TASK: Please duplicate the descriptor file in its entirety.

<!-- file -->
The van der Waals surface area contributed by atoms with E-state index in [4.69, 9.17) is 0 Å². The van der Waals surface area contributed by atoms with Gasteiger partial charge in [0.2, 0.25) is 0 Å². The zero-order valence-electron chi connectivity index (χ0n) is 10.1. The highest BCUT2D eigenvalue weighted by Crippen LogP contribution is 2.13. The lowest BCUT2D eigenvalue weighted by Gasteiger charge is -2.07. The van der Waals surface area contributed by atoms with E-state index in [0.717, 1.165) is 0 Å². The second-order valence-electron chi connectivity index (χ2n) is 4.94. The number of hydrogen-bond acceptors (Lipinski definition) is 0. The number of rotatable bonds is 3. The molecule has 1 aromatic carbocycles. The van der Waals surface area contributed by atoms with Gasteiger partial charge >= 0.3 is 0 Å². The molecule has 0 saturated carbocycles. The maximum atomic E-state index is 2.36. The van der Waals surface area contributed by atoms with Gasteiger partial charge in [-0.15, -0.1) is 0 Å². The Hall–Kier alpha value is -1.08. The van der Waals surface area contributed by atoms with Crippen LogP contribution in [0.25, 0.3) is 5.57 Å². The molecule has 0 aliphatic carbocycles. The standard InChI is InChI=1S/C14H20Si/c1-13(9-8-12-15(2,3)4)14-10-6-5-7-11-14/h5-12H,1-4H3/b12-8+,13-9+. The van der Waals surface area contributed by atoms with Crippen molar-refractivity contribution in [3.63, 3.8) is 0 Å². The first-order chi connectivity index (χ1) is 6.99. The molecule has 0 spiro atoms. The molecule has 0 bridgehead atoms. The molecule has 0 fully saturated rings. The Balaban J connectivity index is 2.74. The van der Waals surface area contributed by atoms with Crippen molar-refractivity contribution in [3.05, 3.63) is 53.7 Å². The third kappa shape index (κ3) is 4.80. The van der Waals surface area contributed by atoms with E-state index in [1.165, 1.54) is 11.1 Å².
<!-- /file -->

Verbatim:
The van der Waals surface area contributed by atoms with E-state index in [4.69, 9.17) is 0 Å². The van der Waals surface area contributed by atoms with Gasteiger partial charge in [0.2, 0.25) is 0 Å². The zero-order valence-electron chi connectivity index (χ0n) is 10.1. The highest BCUT2D eigenvalue weighted by Crippen LogP contribution is 2.13. The lowest BCUT2D eigenvalue weighted by Gasteiger charge is -2.07. The van der Waals surface area contributed by atoms with E-state index in [0.717, 1.165) is 0 Å². The second-order valence-electron chi connectivity index (χ2n) is 4.94. The number of hydrogen-bond acceptors (Lipinski definition) is 0. The number of rotatable bonds is 3. The molecule has 1 aromatic carbocycles. The van der Waals surface area contributed by atoms with Gasteiger partial charge >= 0.3 is 0 Å². The molecule has 0 saturated carbocycles. The maximum atomic E-state index is 2.36. The van der Waals surface area contributed by atoms with Gasteiger partial charge in [-0.15, -0.1) is 0 Å². The Hall–Kier alpha value is -1.08. The van der Waals surface area contributed by atoms with Crippen LogP contribution in [0.25, 0.3) is 5.57 Å². The molecule has 0 aliphatic carbocycles. The standard InChI is InChI=1S/C14H20Si/c1-13(9-8-12-15(2,3)4)14-10-6-5-7-11-14/h5-12H,1-4H3/b12-8+,13-9+. The van der Waals surface area contributed by atoms with Crippen molar-refractivity contribution in [3.63, 3.8) is 0 Å². The first-order chi connectivity index (χ1) is 6.99. The molecule has 0 spiro atoms. The molecule has 0 bridgehead atoms. The molecule has 0 fully saturated rings. The Balaban J connectivity index is 2.74. The van der Waals surface area contributed by atoms with Crippen molar-refractivity contribution in [3.05, 3.63) is 53.7 Å². The third kappa shape index (κ3) is 4.80. The van der Waals surface area contributed by atoms with E-state index in [1.165, 1.54) is 11.1 Å².